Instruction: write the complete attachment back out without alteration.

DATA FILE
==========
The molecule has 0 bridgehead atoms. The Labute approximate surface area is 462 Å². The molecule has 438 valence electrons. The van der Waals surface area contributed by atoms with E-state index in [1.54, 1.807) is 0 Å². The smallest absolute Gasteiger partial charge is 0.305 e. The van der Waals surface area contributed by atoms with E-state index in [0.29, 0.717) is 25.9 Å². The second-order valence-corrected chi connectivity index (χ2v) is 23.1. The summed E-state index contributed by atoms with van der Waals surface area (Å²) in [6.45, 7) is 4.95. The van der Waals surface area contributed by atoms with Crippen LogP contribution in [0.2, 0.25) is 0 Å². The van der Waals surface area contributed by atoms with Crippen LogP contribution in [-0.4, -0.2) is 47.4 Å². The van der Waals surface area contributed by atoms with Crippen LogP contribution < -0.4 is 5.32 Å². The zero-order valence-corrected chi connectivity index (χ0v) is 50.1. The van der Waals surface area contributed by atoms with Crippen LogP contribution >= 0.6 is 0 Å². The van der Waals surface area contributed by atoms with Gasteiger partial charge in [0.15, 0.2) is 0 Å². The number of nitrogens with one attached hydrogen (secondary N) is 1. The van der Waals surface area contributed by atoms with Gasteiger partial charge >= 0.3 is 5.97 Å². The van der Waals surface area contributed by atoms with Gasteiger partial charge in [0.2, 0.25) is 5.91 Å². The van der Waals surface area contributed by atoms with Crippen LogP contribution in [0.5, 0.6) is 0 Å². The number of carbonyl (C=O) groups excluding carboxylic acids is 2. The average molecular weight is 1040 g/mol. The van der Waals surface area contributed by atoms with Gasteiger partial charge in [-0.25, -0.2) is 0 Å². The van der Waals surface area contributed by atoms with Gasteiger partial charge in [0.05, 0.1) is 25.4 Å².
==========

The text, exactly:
The molecule has 0 bridgehead atoms. The Labute approximate surface area is 462 Å². The molecule has 438 valence electrons. The van der Waals surface area contributed by atoms with E-state index in [1.54, 1.807) is 0 Å². The smallest absolute Gasteiger partial charge is 0.305 e. The van der Waals surface area contributed by atoms with E-state index in [0.29, 0.717) is 25.9 Å². The second-order valence-corrected chi connectivity index (χ2v) is 23.1. The summed E-state index contributed by atoms with van der Waals surface area (Å²) in [6.45, 7) is 4.95. The van der Waals surface area contributed by atoms with Crippen LogP contribution in [0.2, 0.25) is 0 Å². The van der Waals surface area contributed by atoms with Crippen LogP contribution in [-0.4, -0.2) is 47.4 Å². The van der Waals surface area contributed by atoms with Crippen LogP contribution < -0.4 is 5.32 Å². The zero-order valence-corrected chi connectivity index (χ0v) is 50.1. The van der Waals surface area contributed by atoms with Crippen LogP contribution >= 0.6 is 0 Å². The van der Waals surface area contributed by atoms with Gasteiger partial charge in [0.15, 0.2) is 0 Å². The number of nitrogens with one attached hydrogen (secondary N) is 1. The van der Waals surface area contributed by atoms with Gasteiger partial charge >= 0.3 is 5.97 Å². The van der Waals surface area contributed by atoms with Gasteiger partial charge in [0.2, 0.25) is 5.91 Å². The van der Waals surface area contributed by atoms with Crippen LogP contribution in [0.5, 0.6) is 0 Å². The number of carbonyl (C=O) groups excluding carboxylic acids is 2. The average molecular weight is 1040 g/mol. The van der Waals surface area contributed by atoms with Gasteiger partial charge in [-0.25, -0.2) is 0 Å². The van der Waals surface area contributed by atoms with Gasteiger partial charge in [0.05, 0.1) is 25.4 Å².